What is the Loch Ness Monster?

Some believe a dinosaur relative hides out in Loch Ness.
Lock Ness is fed by 45 mountain streams.
Loch Ness is located in the Scottish Highlands.
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  • Written By: M. Dee Dubroff
  • Edited By: O. Wallace
  • Images By: Kabacchi, Galyna Andrushko, Adrian Fortune
  • Last Modified Date: 20 October 2014
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Stories of a sea creature living in the depths of Loch Ness date back to pre-medieval times, but no image of the Loch Ness monster was ever captured until the summer of 1933. There are many who believe that a throwback from the age of dinosaurs had some how survived the Ice Age and found a nesting place in this sheltered highland nook of water. The Loch Ness monster is said to live in this deepest of lakes in the Scottish Highlands, which is a cold and calm ribbon of water about 24 miles (39 kilometers) long and a bit more than 430 feet (131 meters) deep.

Witnesses claim to have seen the Loch Ness monster, a fantastic sea animal with a long neck, with as many as six humps and a reptilian head. Whether the sightings are true or not, the promise of a peek at the Loch Ness monster has brought hordes of tourists to Loch Ness from as far away as Japan and South Africa. The area has become one of the most photographed patches of water on the face of the earth, although the Loch Ness monster has always remained a bit camera shy. Some cameras did capture several bulky shapes of unknown origin, and the most famous photo of 1933, which was widely denounced as a fake, revealed the small head and long snake-like neck of the Loch Ness monster bobbing in and out of the water.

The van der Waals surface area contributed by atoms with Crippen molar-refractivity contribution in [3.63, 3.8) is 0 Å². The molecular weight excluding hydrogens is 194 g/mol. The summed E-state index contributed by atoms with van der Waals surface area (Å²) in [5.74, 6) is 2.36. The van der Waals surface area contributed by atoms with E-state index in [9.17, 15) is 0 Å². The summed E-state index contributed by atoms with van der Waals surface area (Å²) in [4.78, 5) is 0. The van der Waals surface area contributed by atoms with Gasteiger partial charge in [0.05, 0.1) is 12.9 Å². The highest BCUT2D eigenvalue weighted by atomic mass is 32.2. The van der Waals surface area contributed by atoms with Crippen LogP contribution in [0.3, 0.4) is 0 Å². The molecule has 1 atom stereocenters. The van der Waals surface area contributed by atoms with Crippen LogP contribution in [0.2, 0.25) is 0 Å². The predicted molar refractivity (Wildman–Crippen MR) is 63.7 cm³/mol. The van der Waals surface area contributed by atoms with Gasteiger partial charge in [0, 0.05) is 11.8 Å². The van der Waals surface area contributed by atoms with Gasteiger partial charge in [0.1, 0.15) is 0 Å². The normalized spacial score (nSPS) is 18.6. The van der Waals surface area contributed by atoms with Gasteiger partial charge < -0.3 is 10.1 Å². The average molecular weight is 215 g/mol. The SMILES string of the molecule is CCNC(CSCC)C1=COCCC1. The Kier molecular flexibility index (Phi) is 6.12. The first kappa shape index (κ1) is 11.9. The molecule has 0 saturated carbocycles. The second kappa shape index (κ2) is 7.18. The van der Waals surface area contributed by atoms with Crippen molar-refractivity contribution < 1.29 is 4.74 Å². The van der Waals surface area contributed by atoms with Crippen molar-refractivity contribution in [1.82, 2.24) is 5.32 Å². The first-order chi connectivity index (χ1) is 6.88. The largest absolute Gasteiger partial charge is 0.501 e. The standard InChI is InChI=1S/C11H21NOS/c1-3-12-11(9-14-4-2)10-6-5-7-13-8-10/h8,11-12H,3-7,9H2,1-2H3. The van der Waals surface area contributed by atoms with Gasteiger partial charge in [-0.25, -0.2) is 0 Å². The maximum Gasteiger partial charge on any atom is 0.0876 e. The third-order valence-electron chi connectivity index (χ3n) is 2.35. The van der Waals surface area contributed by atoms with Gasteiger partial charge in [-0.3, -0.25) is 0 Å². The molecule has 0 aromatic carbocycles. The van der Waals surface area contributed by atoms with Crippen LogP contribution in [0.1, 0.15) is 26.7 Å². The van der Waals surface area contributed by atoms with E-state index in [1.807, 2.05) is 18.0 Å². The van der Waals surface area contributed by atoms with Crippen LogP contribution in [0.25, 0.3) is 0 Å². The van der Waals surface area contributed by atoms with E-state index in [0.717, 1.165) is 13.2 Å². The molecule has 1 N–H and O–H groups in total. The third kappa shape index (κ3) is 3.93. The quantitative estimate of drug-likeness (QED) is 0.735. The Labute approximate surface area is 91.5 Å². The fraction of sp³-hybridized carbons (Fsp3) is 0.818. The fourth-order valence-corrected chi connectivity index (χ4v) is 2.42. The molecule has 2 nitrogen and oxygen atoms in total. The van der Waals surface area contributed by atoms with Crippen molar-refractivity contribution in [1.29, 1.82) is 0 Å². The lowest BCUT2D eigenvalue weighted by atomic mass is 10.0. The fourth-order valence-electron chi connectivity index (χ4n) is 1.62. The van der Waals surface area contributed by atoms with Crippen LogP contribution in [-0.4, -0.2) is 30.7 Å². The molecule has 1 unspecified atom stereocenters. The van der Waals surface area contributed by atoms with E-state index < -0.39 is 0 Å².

Geologists estimate that Loch Ness was once an arm of the sea, a fjord, until about 5,000 years ago. It is possible that some species of marine creature now extinct in the oceans had survived and continues to breed. Although the Loch Ness monster could be any type of marine animal, many scientists lean toward a gastropod, which is a huge form of sea slug.

Although Loch Ness is an extremely narrow body of water, it is also twice as deep as the North Sea and is constantly fed by no less than five rivers and forty-five mountain streams. At six feet (1.8 meters) down, the water becomes very murky, the result of floating peat particles. This greatly limits underwater exploration and possible discovery of the Loch Ness monster.

New species of animals heretofore thought extinct are discovered very often in this baffling and complex world of ours. Is it so implausible that an unknown creature could be nesting in the waters of Loch Ness? Is that possibility so frightening for scientists and the world at large? Some sensitive souls might claim it to be a lot scarier for the Loch Ness monster.


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